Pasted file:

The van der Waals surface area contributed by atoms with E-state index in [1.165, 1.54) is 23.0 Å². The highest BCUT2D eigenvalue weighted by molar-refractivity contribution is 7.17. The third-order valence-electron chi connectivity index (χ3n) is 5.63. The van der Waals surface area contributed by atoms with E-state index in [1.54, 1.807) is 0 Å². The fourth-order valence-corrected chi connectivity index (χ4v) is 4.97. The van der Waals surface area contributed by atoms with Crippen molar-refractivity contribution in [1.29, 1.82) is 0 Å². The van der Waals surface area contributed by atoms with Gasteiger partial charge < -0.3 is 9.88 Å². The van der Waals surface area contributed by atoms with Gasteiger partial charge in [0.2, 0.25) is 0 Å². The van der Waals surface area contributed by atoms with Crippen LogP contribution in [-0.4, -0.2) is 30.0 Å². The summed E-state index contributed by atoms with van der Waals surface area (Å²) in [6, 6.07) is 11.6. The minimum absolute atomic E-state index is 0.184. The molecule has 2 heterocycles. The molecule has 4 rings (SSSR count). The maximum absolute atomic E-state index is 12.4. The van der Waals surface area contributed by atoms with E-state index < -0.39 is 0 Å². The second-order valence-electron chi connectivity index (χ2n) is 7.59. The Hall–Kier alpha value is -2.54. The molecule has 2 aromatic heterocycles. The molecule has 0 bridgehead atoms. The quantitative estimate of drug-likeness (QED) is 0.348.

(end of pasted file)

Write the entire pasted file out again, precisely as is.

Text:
The van der Waals surface area contributed by atoms with E-state index in [1.165, 1.54) is 23.0 Å². The highest BCUT2D eigenvalue weighted by molar-refractivity contribution is 7.17. The third-order valence-electron chi connectivity index (χ3n) is 5.63. The van der Waals surface area contributed by atoms with E-state index in [1.54, 1.807) is 0 Å². The fourth-order valence-corrected chi connectivity index (χ4v) is 4.97. The van der Waals surface area contributed by atoms with Crippen molar-refractivity contribution in [1.29, 1.82) is 0 Å². The van der Waals surface area contributed by atoms with Gasteiger partial charge < -0.3 is 9.88 Å². The van der Waals surface area contributed by atoms with Gasteiger partial charge in [0.2, 0.25) is 0 Å². The van der Waals surface area contributed by atoms with Crippen LogP contribution in [-0.4, -0.2) is 30.0 Å². The summed E-state index contributed by atoms with van der Waals surface area (Å²) in [6, 6.07) is 11.6. The minimum absolute atomic E-state index is 0.184. The molecule has 2 heterocycles. The molecule has 4 rings (SSSR count). The maximum absolute atomic E-state index is 12.4. The van der Waals surface area contributed by atoms with E-state index < -0.39 is 0 Å². The second-order valence-electron chi connectivity index (χ2n) is 7.59. The Hall–Kier alpha value is -2.54. The molecule has 2 aromatic heterocycles. The molecule has 0 bridgehead atoms. The quantitative estimate of drug-likeness (QED) is 0.348.